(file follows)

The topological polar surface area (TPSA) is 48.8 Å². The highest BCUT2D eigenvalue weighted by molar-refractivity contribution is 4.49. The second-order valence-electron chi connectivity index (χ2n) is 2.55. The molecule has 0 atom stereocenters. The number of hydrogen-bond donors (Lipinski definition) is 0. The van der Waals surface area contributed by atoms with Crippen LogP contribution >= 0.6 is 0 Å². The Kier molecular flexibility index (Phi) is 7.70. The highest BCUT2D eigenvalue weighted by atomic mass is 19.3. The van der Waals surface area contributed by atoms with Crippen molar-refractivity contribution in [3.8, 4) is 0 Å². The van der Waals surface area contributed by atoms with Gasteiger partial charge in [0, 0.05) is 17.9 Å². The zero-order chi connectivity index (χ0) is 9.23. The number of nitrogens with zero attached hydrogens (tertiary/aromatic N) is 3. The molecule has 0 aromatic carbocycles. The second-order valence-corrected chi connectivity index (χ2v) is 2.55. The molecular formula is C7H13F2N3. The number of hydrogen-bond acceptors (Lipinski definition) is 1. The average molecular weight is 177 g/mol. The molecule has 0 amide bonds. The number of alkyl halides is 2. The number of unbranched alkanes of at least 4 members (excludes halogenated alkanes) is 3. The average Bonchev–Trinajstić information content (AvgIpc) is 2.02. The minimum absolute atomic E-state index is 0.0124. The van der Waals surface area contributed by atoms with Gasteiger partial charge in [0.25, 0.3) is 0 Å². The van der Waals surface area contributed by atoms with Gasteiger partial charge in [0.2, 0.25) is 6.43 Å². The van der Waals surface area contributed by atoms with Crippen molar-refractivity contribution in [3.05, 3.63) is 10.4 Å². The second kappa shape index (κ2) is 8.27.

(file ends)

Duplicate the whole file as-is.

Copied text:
The topological polar surface area (TPSA) is 48.8 Å². The highest BCUT2D eigenvalue weighted by molar-refractivity contribution is 4.49. The second-order valence-electron chi connectivity index (χ2n) is 2.55. The molecule has 0 atom stereocenters. The number of hydrogen-bond donors (Lipinski definition) is 0. The van der Waals surface area contributed by atoms with Crippen LogP contribution >= 0.6 is 0 Å². The Kier molecular flexibility index (Phi) is 7.70. The highest BCUT2D eigenvalue weighted by atomic mass is 19.3. The van der Waals surface area contributed by atoms with Crippen molar-refractivity contribution in [3.8, 4) is 0 Å². The van der Waals surface area contributed by atoms with Gasteiger partial charge in [0, 0.05) is 17.9 Å². The zero-order chi connectivity index (χ0) is 9.23. The number of nitrogens with zero attached hydrogens (tertiary/aromatic N) is 3. The molecule has 0 aromatic carbocycles. The second-order valence-corrected chi connectivity index (χ2v) is 2.55. The molecular formula is C7H13F2N3. The number of hydrogen-bond acceptors (Lipinski definition) is 1. The average molecular weight is 177 g/mol. The molecule has 0 amide bonds. The number of alkyl halides is 2. The number of unbranched alkanes of at least 4 members (excludes halogenated alkanes) is 3. The average Bonchev–Trinajstić information content (AvgIpc) is 2.02. The minimum absolute atomic E-state index is 0.0124. The van der Waals surface area contributed by atoms with Gasteiger partial charge in [0.25, 0.3) is 0 Å². The van der Waals surface area contributed by atoms with Gasteiger partial charge in [0.2, 0.25) is 6.43 Å². The van der Waals surface area contributed by atoms with Crippen molar-refractivity contribution in [3.05, 3.63) is 10.4 Å². The second kappa shape index (κ2) is 8.27.